When you look at a knitting pattern and
are trying to select the size to make you have to consider many
When choosing a knitting pattern, we
tend to look first at the picture, just as we look at clothes on the
rack in a store. We have a fairly good idea of what will be flattering
and what we simply can not wear or do not like. Just as in a store, we
can be surprised when we try on our choice and see that it looks quite
different than it did on the hanger or in the picture. Of course, in a
store we simply try on something else. With knitting, it pays to be
more careful before we begin knitting.
Patterns give certain
description clues; fitted, semi-fitted, loose fitting, oversize. These
words give us an idea of the final look we will achieve. The type of
pattern we choose also gives us an idea of the finished product.
Set-in sleeves give a more tailored look; raglan or drop sleeves are
more casual. You may wish to wear a blouse or camisole underneath the
sweater. This will make it look tighter than you plan. Is it a
straight style or pinched at the waist? Are stripes vertical or
horizontal? When you look at the picture on the model, have a closer
look at each feature and analyze whether that feature is flattering to
Patterns often dictate
which yarn brand and type to use. You can substitute different yarns
but be sure to choose a yarn you are familiar with. All have different
qualities. If you choose a pattern that is fitted, you may not want a
yarn that is quite stretchy. A lightweight sweater should not be knit
with a heavy yarn.
Some patterns state
multiple sizes; Small, Medium, Large or bust/chest size in inches/cm.
Others give the Finished Measurement of the garment. By comparing
these two measurements you can determine how closely the garment fits;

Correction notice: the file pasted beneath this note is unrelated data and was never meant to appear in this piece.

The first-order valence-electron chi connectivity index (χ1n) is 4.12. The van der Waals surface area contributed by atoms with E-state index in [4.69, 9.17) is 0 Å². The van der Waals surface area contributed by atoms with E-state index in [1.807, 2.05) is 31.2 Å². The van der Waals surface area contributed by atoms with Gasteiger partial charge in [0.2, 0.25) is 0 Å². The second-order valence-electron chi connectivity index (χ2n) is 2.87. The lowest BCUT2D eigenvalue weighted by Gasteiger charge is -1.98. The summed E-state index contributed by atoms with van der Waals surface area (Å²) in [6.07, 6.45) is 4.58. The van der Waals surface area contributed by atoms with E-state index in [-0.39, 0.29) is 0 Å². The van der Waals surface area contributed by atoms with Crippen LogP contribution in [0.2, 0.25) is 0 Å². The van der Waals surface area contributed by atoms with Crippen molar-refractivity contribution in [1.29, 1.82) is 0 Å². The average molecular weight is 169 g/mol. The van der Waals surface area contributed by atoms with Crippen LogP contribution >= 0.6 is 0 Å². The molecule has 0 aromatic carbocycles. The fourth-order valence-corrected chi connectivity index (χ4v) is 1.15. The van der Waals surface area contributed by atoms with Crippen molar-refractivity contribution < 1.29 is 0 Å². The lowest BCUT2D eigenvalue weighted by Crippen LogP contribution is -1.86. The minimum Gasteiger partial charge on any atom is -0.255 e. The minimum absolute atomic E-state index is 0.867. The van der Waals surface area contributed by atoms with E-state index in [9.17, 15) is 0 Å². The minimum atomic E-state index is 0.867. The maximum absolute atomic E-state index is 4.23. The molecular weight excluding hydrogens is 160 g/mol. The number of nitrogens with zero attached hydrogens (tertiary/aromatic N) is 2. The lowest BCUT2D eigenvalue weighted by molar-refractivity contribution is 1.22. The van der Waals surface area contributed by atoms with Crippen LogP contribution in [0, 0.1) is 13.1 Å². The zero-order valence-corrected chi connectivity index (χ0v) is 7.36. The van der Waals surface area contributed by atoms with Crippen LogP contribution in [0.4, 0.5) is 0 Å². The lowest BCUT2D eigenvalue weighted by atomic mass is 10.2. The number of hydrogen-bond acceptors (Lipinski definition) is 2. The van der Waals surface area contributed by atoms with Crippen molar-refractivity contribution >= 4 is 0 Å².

how much "ease" there is. Take your bust/chest measurement and add a
number of inches to it to determine the fit.
|For a fitted
garment, add 0 inches.
|For a close fitting
garment, add 0-2 inches
|For a standard
fitting garment, add 2-4 inches.
|For a loose fitting
garment, add 4-6 inches.
For example, if the
pattern has a gauge of 10 stitches per inch and you knit a swatch that
has 11 stitches instead, the size of the finished garment will be
Each row in the pattern
knits over 300 stitches.
According to the gauge of 10 sts = 1 inch, these 300 stitches create a
width of 30 inches
(300 sts divided by 10 sts)
Your gauge knits 11 sts = 1 inch so these 300 stitches create a width
of 27 inches
(300 sts divided by 11 sts)
The size on a pattern
will give you a rough idea of the size but knitting a swatch is the
more important way to be sure of sizing.
To make your pattern
size bigger, knit a swatch, divide the number of stitches by the
pattern size and multiply it by the size you wish.
In the above example,
you would divide 30 inch width into 300 inches = 10 stitches to the
inch and then multiply it by the width you wish.
300 / 30 = 10 then by your width, eg 36 = 360
So you will require 360 stitches instead of 300 stitches to get the
width you wish.
To make your pattern
size smaller, knit a swatch, multiply the number of stitches per inch
by the width you wish.
10 x 36 = 360
You will need to adjust
increases and decreases using the same formula.
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